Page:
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What is NB-IoT? Practical tips to unlock its business potential

Understanding massive IoT (Internet of Things) cellular technologies such as Narrowband IoT (NB-IoT) will help your organization to deploy a high volume of low complexity, connected devices intended to transmit small data packages. Learn more about how the technology works, the ecosystem, what experts say about NB-IoT and consider some practical deployment tips that can help optimize the business potential.

Pedestrians next to a parking meter
Christian Kuhlins  

Strategic Product Manager RAN Massive IoT Segment

Marcus Törnqvist 

Strategic Product Manager, Massive IoT

Category, topic & hashtags
Category
IoT
Topic
Hashtags
#NB-IoT

How can you prepare and mobilize your organization for massive IoT (Internet of Things) by using cellular technologies? 

Massive IoT cellular technologies such as Narrowband Internet of Things (NB-IoT) or Cat-M1 (LTE Category M1 for machine type communication) are taking off. These technologies are used to deploy a very high volume of low complexity, connected devices intended to transmit small data packages now and then. Let’s take a deep dive into NB-IoT. 

Focus on NB-IoT

NB-IoT is a radio access technology standardized by 3GPP for cellular wireless communication. It is especially suited for a high volume of low-complexity devices in challenging radio environments such as deep building or underground radio signal penetration.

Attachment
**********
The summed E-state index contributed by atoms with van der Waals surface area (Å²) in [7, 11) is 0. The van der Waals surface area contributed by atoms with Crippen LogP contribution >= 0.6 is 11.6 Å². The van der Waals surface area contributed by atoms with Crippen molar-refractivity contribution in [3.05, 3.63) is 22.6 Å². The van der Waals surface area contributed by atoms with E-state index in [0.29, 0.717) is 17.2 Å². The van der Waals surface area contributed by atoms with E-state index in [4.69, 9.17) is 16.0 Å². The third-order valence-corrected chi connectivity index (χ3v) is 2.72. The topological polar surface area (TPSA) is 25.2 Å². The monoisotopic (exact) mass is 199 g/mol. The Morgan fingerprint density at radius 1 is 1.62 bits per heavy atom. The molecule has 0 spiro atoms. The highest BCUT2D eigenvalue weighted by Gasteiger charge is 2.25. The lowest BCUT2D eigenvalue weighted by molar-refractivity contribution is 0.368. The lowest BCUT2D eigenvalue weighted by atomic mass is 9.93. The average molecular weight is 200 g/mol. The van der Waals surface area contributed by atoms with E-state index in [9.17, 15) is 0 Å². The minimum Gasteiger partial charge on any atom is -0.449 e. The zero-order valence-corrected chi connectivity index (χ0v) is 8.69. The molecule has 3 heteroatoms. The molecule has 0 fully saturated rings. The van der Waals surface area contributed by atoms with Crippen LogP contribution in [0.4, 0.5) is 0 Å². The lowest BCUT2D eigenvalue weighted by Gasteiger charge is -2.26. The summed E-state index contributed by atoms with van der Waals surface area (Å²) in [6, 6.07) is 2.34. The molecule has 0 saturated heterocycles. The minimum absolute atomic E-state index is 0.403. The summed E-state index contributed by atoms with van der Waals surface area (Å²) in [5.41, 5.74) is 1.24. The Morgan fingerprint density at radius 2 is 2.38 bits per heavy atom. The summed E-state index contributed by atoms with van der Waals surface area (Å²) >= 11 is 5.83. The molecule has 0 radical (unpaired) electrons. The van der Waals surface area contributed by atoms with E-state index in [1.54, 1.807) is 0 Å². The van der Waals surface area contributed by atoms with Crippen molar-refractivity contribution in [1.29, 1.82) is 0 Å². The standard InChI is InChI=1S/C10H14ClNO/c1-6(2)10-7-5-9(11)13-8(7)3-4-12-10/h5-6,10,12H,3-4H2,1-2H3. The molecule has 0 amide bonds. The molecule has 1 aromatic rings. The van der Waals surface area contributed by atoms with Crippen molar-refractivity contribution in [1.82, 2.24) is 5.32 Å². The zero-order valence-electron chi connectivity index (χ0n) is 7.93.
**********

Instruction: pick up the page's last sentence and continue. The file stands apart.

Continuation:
NB-IoT enables very low complex devices at a very low cost with long battery life (>10 years), deployed in massive numbers (~50.000 connections cell) and with an extended geographical cell range (up to 40 km or even up to 100 km which is a special Ericsson standard compliant solution). Use cases such as fleet management or logistics, asset management or smart metering, demand very low data usage in the networks.

Understanding the NB-IoT Ecosystem

For NB-IoT, a variety of chipsets and modules are available (pre-integrated chip-sets for easy integration into whatever device). Devices targeted to specific use cases such as water, electricity, parking, streetlights or agriculture are typical. Modules are embedded with a processor chipset, memory, additional radio and other functionality such as a positioning module like GPS.  
 
Identifying and understanding the ecosystem of all the affected players is just as important as it ranges from operators, device vendors to field technicians. Everyone has a role to play in the end-to-end setup of use cases.  

  • The chipset vendors offer a variety of configurations, i.e. in terms of local or international radio frequencies used by Communications Service Providers (CSPs). 
  • Modem vendors combine these with additional application processors, memory, antenna technologies etc. and interface to match different needs. 
  • CSPs often provide a variety of different access technologies to match the capability needs of use cases in an optimized way. 
  • Core networks and cloud-based platforms contribute with functionality to optimize commissioning of devices, administrate and supervise devices in operation.
  • Service Providers help to certify devices for CSPs and support both CSPs and Verticals to find optimized solutions for each use case. 

Tapping into NB-IoT experts